The 5 main principles the UK GDPR adds are as follows (all from Art 5.1 unless otherwise noted):
- Data Minimisation
- the data we ask you to provide us should only be relevant to what we need it for
- the data is to be “accurate”. For example, if you change your address, you move home, and you tell us this then we are required by law to update our records where we have them to reflect this change
- Storage Limitation
- your data should be with us for no longer than is necessary for us to process it. We are no longer allowed to maintain your records indefinitely (unless we are required to do so by State law). This is a risk limitation strategy introduced to protect your data from potentially falling in to the wrong hands.
- Integrity and Confidentiality
- Any processing we do on your data must be of a lawful nature and we must prevent against “accidental loss, destruction or damage”. Your data is exactly that – your data! And as such we should treat it with the same respect as if we were dealing with you yourself.
- Accountability (Art 5.2)
- Essentially this means that we as an organisation need to be able to show that we have in place processes that adhere to the above earlier 4 principles.
3.3. Lawfulness of Processing (UK GDPR Article 6)
This article essentially lays out that we have to ask you for your consent to process your data, that the processes we’re going to put that data through is relevant to our activity of providing the services we have for you and that there’s a real need for the data collection in order for us to proceed.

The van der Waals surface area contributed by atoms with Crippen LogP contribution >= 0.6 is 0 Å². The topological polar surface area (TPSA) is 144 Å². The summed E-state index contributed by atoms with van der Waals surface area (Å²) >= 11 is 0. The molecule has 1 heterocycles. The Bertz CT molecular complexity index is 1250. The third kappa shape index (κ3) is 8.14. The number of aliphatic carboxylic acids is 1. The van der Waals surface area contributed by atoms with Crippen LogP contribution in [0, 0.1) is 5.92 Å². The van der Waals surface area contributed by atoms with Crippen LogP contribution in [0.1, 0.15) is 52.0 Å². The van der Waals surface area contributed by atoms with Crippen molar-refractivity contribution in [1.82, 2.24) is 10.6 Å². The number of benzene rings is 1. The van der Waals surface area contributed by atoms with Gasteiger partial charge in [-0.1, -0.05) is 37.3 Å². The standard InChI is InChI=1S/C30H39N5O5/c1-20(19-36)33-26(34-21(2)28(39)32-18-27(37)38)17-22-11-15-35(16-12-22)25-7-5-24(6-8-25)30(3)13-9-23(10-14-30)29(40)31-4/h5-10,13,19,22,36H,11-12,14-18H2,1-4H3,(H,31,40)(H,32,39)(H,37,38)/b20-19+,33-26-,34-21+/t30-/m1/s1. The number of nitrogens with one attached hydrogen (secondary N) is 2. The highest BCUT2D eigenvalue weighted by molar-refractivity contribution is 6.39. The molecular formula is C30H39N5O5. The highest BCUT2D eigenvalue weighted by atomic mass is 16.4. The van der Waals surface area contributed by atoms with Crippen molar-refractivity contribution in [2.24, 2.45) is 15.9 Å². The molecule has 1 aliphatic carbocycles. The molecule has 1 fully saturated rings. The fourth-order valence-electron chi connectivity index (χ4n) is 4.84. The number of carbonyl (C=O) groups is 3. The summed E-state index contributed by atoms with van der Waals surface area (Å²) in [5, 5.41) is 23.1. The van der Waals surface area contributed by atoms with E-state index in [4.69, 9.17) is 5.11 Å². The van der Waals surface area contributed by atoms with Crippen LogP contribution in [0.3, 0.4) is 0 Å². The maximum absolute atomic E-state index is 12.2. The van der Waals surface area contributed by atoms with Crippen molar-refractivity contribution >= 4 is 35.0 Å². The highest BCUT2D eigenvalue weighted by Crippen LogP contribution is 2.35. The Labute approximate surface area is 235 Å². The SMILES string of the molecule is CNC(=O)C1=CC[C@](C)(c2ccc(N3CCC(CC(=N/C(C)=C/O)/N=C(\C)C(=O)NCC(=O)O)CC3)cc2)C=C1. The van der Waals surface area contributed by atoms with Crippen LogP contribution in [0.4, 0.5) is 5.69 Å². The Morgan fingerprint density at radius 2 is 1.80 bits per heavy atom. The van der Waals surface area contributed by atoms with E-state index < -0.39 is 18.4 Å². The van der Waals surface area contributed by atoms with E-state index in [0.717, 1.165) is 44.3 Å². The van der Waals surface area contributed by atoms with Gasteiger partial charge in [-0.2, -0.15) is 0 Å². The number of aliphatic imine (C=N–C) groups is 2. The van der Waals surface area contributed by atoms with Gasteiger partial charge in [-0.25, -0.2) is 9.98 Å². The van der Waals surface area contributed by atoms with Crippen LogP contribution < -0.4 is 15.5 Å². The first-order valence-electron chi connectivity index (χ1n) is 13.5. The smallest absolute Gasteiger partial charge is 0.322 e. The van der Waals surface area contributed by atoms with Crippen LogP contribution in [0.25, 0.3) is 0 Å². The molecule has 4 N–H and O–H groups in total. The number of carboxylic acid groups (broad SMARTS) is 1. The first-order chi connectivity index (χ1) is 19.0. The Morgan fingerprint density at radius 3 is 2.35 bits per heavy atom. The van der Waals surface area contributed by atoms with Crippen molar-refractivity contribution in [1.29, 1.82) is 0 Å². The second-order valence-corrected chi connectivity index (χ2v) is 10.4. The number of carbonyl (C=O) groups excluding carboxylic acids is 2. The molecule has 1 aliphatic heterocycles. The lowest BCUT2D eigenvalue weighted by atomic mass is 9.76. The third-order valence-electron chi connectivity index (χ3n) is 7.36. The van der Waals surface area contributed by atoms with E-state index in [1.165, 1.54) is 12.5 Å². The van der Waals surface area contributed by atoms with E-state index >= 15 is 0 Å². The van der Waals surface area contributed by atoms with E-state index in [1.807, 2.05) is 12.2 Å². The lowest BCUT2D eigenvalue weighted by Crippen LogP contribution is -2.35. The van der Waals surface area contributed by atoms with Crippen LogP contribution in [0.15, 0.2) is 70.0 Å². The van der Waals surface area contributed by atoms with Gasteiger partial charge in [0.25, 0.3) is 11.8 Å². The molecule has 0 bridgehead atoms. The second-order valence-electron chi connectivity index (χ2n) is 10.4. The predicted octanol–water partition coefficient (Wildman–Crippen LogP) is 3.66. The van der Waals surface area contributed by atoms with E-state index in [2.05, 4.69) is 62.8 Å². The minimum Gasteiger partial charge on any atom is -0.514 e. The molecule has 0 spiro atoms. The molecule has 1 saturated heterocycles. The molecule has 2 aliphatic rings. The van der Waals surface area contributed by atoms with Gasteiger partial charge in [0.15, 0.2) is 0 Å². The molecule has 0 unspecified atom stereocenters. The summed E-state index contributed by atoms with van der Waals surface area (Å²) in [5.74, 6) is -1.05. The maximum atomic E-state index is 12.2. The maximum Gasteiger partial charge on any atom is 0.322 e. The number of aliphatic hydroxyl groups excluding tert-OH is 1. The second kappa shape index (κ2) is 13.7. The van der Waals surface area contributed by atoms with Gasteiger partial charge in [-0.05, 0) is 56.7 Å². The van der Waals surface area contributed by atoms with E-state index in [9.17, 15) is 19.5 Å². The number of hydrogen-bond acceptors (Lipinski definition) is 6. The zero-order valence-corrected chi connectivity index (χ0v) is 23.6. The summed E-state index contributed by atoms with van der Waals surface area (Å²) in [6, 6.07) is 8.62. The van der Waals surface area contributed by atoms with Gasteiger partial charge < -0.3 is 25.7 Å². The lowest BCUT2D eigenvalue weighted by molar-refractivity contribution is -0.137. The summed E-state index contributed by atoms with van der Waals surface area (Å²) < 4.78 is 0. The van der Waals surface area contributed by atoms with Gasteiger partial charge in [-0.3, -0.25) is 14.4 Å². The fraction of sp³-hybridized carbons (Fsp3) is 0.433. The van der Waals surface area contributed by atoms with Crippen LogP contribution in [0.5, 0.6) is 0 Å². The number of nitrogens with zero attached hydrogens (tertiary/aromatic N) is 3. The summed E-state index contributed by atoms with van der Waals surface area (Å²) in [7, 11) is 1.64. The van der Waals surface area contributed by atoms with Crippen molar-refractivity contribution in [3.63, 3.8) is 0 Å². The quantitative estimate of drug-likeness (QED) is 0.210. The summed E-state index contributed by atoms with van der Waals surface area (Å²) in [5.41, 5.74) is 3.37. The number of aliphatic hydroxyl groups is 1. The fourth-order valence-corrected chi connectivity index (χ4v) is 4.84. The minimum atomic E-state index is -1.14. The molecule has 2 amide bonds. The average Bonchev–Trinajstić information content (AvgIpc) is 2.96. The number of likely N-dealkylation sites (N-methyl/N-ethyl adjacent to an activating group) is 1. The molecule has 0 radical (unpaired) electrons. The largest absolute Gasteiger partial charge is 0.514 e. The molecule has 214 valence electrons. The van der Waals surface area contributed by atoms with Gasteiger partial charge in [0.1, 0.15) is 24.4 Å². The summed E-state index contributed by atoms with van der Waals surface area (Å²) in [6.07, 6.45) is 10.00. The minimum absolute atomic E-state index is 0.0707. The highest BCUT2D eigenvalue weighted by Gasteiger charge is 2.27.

3.4. Conditions for Consent (UK GDPR Article 7)
This is one of the more important articles that you should be aware of. There are 3 main parts to it as follows :-
- We are required to … “demonstrate that the data subject has consented to processing of his or her personal data” – (Art 7.1). So no more opt-out check boxes. You have to actively agree to us processing your data
- Any form we present to you requires to be … “clearly distinguishable from the other matters, in an intelligible and easily accessible form, using clear and plain language” – (Art 7.2). This is pretty straight forward and any requests we ask of you should be too!
- This is the important one you should know about. You … “will have the right to withdraw his or her consent at any time. It will be as easy to withdraw as to give consent” – (Art 7.3). So the red emphasis is ours but we’re sure you’ll agree this is a big thing. Ever tried to cancel an online subscription or stop payment for a service you no longer want to receive and been thwarted by layers and layers of red tape? This should make all of that a whole lot easier to do
3.5. Conditions Applicable to Child’s Consent (UK GDPR Article 8)
There are very specific GDPR rules governing data capture for children. At this point and going forward we’re not going to ask for any children data. As such this means that only adults, who can give their data willingly, will be allowed access to our site. You’ll see a checkbox asking you to confirm this on sign-up. The GDPR lays out that a child is “below the age of 16 years” – (Art 8.1). So you must be 16 years old or over to access our site.
3.6. Processing Special Categories (UK GDPR Article 9)
The “Special Categories” cover data which reveals any of the following (Art 9.1) :-
- racial or ethnic origin
- political opinions
- religious or philosophical beliefs
- trade union membership
- genetic or biometric data concerning health
- details of sex life or sexual orientation
We must have your consent before acquiring any of the above types of data. There’s exceptions to this but essentially we won’t be asking you for any of the above anyway. If someone does ask you for any of the above we suggest you ask them “Why?”
4. UK GDPR Chapter 3: Your Rights (Rights of the Data Subject)
This chapter covers your rights under UK GDPR. We’ll highlight the bits that we are required to and bits we think you should know
4.1. Transparent Information, Communication and Modalities (UK GDPR Article 12)